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David, fourth sector also has very important hard acceleration which leads to front straight, which should suit Yamaha better, so I can't believe that Honda has that significant advantage only because hard breaking zones. Do you have any informations about whether Honda has fixed its acceleration problems? It seems to me that Yamaha has slight problems in terms of acceleration after Mugello.

The acceleration onto the straight is now better for the Honda, as the entry is different. They entry is more favorable, so they enter with more throttle and can hold it open, meaning the acceleration is better for the Hondas.

Err, pole last race. Fifth after altered track layout and apparently loads of time on harder tyres again doesn't seem like a disaster. 

Weird that Pol's time in QP2 was slower than Bradley's in QP1. And no real diference from his FP3 time.

Very surprising result from Hector considering he started the weekend by crashing in turn 2 on his first exit in FP1. Taking top slot in Q1 and converting that into fifth on the grid in Q2 is a good show!

I must say that after watching the press conference, Marquez came off looking like a very mature, contemplative, professional and a complete and well rounded individual addressing all the considerations of what happened yesterday.  Even his crash coming out of the pits, he handled very professionally and authoritatively regarding who was at fault. He subdued the explosion between Zarco and the journalist very professionally and sensitively, and gave Zarco a nice reaffirming handshake at the end. He demonstrated strong leadership qualities during a very challenging time.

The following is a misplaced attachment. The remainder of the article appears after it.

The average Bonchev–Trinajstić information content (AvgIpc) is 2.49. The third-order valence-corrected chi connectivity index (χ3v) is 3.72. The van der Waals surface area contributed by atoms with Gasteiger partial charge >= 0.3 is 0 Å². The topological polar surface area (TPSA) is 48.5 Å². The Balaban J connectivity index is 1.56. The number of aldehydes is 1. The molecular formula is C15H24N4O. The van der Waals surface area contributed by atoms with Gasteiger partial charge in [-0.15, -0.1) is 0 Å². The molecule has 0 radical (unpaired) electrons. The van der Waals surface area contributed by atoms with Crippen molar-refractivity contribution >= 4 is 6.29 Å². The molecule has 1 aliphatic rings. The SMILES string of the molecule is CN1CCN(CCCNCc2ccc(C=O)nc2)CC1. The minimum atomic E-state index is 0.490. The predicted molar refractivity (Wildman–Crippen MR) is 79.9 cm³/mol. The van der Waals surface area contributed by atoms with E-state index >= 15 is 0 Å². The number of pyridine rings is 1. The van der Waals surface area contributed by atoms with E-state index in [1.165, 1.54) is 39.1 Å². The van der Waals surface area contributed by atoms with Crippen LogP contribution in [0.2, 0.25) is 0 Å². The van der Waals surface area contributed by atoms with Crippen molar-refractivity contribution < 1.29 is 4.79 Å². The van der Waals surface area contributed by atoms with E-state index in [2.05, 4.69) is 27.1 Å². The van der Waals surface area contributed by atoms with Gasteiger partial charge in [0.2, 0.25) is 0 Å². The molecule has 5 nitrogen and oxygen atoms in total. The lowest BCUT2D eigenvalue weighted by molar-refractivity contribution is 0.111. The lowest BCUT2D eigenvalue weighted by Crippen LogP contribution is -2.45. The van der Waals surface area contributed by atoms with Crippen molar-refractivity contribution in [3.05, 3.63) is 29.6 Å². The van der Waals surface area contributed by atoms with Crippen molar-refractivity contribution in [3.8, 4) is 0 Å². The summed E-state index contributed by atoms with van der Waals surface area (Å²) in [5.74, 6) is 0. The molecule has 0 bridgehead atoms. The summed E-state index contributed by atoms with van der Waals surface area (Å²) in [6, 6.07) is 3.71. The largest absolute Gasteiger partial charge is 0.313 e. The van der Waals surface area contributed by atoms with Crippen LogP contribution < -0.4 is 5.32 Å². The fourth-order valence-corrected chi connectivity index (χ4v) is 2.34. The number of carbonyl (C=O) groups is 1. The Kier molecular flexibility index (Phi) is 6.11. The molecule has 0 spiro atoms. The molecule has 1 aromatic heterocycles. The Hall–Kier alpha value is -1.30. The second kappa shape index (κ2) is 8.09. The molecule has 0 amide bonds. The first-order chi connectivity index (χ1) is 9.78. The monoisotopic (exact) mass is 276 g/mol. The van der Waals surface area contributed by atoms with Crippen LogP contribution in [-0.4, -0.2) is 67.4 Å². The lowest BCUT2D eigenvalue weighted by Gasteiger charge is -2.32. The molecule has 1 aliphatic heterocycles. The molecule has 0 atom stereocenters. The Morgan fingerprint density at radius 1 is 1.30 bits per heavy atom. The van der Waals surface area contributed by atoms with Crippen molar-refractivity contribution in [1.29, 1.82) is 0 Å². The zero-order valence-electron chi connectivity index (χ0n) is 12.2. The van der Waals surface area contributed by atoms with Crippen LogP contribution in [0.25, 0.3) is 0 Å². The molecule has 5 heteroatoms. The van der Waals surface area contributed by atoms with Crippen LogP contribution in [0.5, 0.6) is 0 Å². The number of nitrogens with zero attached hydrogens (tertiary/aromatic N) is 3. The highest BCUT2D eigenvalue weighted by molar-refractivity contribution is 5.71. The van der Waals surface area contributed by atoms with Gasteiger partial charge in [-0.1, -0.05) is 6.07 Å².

Jorge, on the other hand, bitched and moaned because the track changes didn't suit him and he wasn't notified about what would be discussed at the SAFETY COMMISION meeting. A meeting that takes place at the same time, same place every race weekend. What did he think was going to be discussed after what happened? Yet another occasion where JL's honesty comes off negatively. I personally love his honesty as it gives some insight into how he thinks, but the way he does it demonstrates that he lacks a bit of social intuition.

One reason I love MotoGP compared to F1 is that these guys aren't neutered by whoever is paying them and they say what they want much of the time. 

I did not see that press conference, but I did watch the qualifying session. Was not thrilled with the way MM93 barged through Hector Barbara, the man has no conscience on the track.